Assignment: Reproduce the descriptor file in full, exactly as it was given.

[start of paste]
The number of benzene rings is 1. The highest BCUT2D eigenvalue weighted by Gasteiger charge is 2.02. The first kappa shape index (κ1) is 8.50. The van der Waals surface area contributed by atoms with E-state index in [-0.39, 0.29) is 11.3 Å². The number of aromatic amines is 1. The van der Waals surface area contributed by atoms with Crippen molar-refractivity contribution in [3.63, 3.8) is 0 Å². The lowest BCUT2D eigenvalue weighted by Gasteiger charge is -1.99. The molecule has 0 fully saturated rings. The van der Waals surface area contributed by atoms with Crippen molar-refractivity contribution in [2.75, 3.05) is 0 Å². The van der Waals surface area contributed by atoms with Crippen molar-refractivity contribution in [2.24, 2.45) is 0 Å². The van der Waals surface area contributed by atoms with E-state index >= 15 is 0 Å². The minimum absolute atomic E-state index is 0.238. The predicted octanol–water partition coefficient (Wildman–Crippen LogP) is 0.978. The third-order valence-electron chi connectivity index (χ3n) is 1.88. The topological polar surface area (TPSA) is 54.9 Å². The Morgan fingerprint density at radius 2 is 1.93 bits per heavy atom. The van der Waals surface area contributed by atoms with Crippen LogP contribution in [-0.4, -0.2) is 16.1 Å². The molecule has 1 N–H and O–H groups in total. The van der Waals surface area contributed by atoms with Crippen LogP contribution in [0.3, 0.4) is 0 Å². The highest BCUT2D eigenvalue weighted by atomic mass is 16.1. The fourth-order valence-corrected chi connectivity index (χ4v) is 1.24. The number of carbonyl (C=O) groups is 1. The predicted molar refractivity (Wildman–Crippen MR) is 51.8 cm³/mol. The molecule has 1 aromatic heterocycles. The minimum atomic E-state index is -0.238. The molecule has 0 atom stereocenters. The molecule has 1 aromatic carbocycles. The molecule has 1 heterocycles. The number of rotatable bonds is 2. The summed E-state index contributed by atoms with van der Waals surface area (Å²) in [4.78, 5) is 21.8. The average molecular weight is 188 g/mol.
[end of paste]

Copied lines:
The number of benzene rings is 1. The highest BCUT2D eigenvalue weighted by Gasteiger charge is 2.02. The first kappa shape index (κ1) is 8.50. The van der Waals surface area contributed by atoms with E-state index in [-0.39, 0.29) is 11.3 Å². The number of aromatic amines is 1. The van der Waals surface area contributed by atoms with Crippen molar-refractivity contribution in [3.63, 3.8) is 0 Å². The lowest BCUT2D eigenvalue weighted by Gasteiger charge is -1.99. The molecule has 0 fully saturated rings. The van der Waals surface area contributed by atoms with Crippen molar-refractivity contribution in [2.75, 3.05) is 0 Å². The van der Waals surface area contributed by atoms with Crippen molar-refractivity contribution in [2.24, 2.45) is 0 Å². The van der Waals surface area contributed by atoms with E-state index >= 15 is 0 Å². The minimum absolute atomic E-state index is 0.238. The predicted octanol–water partition coefficient (Wildman–Crippen LogP) is 0.978. The third-order valence-electron chi connectivity index (χ3n) is 1.88. The topological polar surface area (TPSA) is 54.9 Å². The Morgan fingerprint density at radius 2 is 1.93 bits per heavy atom. The van der Waals surface area contributed by atoms with Crippen LogP contribution in [-0.4, -0.2) is 16.1 Å². The molecule has 1 N–H and O–H groups in total. The van der Waals surface area contributed by atoms with Crippen LogP contribution in [0.3, 0.4) is 0 Å². The highest BCUT2D eigenvalue weighted by atomic mass is 16.1. The fourth-order valence-corrected chi connectivity index (χ4v) is 1.24. The number of carbonyl (C=O) groups is 1. The predicted molar refractivity (Wildman–Crippen MR) is 51.8 cm³/mol. The molecule has 1 aromatic heterocycles. The minimum atomic E-state index is -0.238. The molecule has 0 atom stereocenters. The molecule has 1 aromatic carbocycles. The molecule has 1 heterocycles. The number of rotatable bonds is 2. The summed E-state index contributed by atoms with van der Waals surface area (Å²) in [4.78, 5) is 21.8. The average molecular weight is 188 g/mol.